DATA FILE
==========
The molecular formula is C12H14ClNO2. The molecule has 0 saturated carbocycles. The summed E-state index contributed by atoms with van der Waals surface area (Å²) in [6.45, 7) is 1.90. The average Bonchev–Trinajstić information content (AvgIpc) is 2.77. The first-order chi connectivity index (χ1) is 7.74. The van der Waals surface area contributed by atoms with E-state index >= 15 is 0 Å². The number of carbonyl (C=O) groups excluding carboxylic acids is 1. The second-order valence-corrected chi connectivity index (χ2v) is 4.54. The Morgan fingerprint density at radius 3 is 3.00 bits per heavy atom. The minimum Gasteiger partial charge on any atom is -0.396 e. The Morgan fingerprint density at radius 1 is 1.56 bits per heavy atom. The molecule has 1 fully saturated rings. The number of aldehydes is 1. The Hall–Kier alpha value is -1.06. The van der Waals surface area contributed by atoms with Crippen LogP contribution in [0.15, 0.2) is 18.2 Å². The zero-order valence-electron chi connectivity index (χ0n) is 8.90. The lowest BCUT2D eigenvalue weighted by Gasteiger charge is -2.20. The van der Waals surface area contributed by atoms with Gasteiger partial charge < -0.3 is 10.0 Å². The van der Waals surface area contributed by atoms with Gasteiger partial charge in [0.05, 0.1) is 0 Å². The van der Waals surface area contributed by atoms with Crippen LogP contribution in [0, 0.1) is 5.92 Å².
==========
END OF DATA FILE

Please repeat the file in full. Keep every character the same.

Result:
The molecular formula is C12H14ClNO2. The molecule has 0 saturated carbocycles. The summed E-state index contributed by atoms with van der Waals surface area (Å²) in [6.45, 7) is 1.90. The average Bonchev–Trinajstić information content (AvgIpc) is 2.77. The first-order chi connectivity index (χ1) is 7.74. The van der Waals surface area contributed by atoms with E-state index >= 15 is 0 Å². The number of carbonyl (C=O) groups excluding carboxylic acids is 1. The second-order valence-corrected chi connectivity index (χ2v) is 4.54. The Morgan fingerprint density at radius 3 is 3.00 bits per heavy atom. The minimum Gasteiger partial charge on any atom is -0.396 e. The Morgan fingerprint density at radius 1 is 1.56 bits per heavy atom. The molecule has 1 fully saturated rings. The number of aldehydes is 1. The Hall–Kier alpha value is -1.06. The van der Waals surface area contributed by atoms with Crippen LogP contribution in [0.15, 0.2) is 18.2 Å². The zero-order valence-electron chi connectivity index (χ0n) is 8.90. The lowest BCUT2D eigenvalue weighted by Gasteiger charge is -2.20. The van der Waals surface area contributed by atoms with Gasteiger partial charge < -0.3 is 10.0 Å². The van der Waals surface area contributed by atoms with Gasteiger partial charge in [0.05, 0.1) is 0 Å². The van der Waals surface area contributed by atoms with Crippen LogP contribution in [0, 0.1) is 5.92 Å².